In a detailed opinion that likely constitutes the last word on the matter, the Eleventh Circuit recently held in Fla. Agency for Health Care Administration v. Bayou Shores SNF, LLC [PDF] that bankruptcy courts lack jurisdiction over Medicare disputes. Thus, providers facing bankruptcy reorganization may not rely on the intervention of the bankruptcy court to resolve outstanding Medicare issues. The Eleventh Circuit joins the Seventh, Third, and Eighth Circuits in rejecting the plenary authority of bankruptcy courts over matters affecting bankruptcy proceedings but arising under Medicare. The Ninth Circuit has also considered the question with more ambiguous results, but its cases, too, have trended toward the conclusion reached by the Eleventh Circuit in this case.
The case before the court concerned a skilled nursing facility, Bayou Shores, that received three survey citations finding immediate jeopardy conditions in three sequential surveys (one survey found immediate jeopardy, and new immediate jeopardy citations were issued at two subsequent resurveys). Following these surveys, Florida’s Agency for Health Care Administration (AHCA) terminated Bayou Shores’ provider agreements for both Medicare and Medicaid. The facility attempted unsuccessfully to enjoin enforcement of the termination in the district court before filing for bankruptcy two days before the termination would have gone into effect. The bankruptcy court determined that the plain language of 42 U.S.C. § 405(h) did not bar its jurisdiction over the Medicare issue. That court overruled AHCA’s termination of the provider agreements, which it determined to be assignable as part of bankruptcy proceedings. AHCA and HHS appealed to the district court for the Middle District of Florida, which overruled the bankruptcy court. Bayou Shores appealed the determination of the Middle District to the Eleventh Circuit.
The issue of whether bankruptcy courts may exercise jurisdiction over matters related to the Social Security Act results from a conflict in statutory language. On the one hand, 42 U.S.C. § 405(h) establishes that courts do not have jurisdiction over claims arising under the Social Security Act except as noted in the Act. On the other hand, 28 U.S.C. § 1334 establishes the exclusive authority of federal courts over bankruptcy matters. In 1939, when section 405 was first codified, it clearly established an exclusive appeals process whereby matters are channeled first through the Social Security Administration (and later CMS) and then to federal courts. But a subsequent recodification of the jurisdictional provisions led to a “technical correction” to section 405(h). The correction created ambiguity because it omitted bankruptcy courts under section 1334 from a list of courts lacking jurisdiction over Medicare matters.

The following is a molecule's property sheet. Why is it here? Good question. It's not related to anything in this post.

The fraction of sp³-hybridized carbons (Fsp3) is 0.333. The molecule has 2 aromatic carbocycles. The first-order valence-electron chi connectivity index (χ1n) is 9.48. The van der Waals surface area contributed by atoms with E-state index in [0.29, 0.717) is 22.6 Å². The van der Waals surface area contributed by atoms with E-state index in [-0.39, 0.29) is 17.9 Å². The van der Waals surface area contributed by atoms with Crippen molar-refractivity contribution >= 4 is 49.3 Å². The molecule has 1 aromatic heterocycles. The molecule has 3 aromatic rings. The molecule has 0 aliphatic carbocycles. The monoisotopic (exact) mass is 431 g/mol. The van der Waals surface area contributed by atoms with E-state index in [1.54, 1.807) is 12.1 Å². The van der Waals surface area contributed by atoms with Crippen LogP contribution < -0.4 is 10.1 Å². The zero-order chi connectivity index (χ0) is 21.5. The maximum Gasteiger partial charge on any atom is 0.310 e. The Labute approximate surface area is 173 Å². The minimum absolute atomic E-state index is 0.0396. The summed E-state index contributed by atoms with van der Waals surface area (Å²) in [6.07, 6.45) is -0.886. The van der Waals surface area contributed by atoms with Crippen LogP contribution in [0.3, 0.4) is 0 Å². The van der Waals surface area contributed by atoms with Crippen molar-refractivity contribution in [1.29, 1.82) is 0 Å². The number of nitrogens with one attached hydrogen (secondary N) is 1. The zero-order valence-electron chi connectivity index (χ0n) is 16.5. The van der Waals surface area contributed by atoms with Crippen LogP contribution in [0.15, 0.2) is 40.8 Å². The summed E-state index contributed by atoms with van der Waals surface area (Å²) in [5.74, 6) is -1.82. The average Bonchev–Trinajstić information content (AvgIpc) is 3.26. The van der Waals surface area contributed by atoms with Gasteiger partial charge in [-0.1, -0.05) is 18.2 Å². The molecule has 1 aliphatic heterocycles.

In addressing this ambiguity, the Eleventh Circuit concluded that Congress did not intend to alter the exclusive jurisdiction of the federal courts over Medicare claims. The court reviewed the legislative history of the provisions and determined that Congress had specifically noted that it did not intend to make substantive changes with the technical corrections. It also reviewed Supreme Court cases addressing the provision both before and after the change, noting that in 2000, long after the technical updates to the statute, the Court stated that section 405(h) “demands the channeling of virtually all legal attacks through the agency” despite the omission. Shalala v. Ill. Council on Long Term Care, 529 U.S. § 1, 13 (2000). The court also noted limits to the grant of jurisdiction to the bankruptcy court for the exercise of “police or regulatory power” by a governmental body. Bd. of Governors of Fed. Reserve Sys. v. MCorp Fin., Inc., 502 U.S. 32 (1991).
The court observed that the bankruptcy court had articulated a reasonable policy basis for excluding bankruptcy courts from the jurisdictional bar — specifically, that matters pending before HHS could remain pending long after the provider at issue had functionally ceased to exist. But, the court held, the bankruptcy court’s determination regarding the provider agreements was “functionally a decision on the merits of the underlying HHS decision” to terminate the agreements that “stymied the direct statutory mandate of Congress” requiring HHS to exercise oversight over providers. Because Medicare constitutes such a complex regulatory regime, the court reasoned, strong policy considerations favored ensuring the agency’s sole jurisdiction over related issues.
While the provider in this case was attempting to use the bankruptcy courts to circumvent an unfavorable termination, the principle that bankruptcy courts lack jurisdiction over matters arising out of Medicare also bears on cases involving claims appeals and other disputes that may be brought before the agency for review. Simply put, providers who face the prospect of bankruptcy should not count on the ability of the bankruptcy court to intervene in matters before the agency.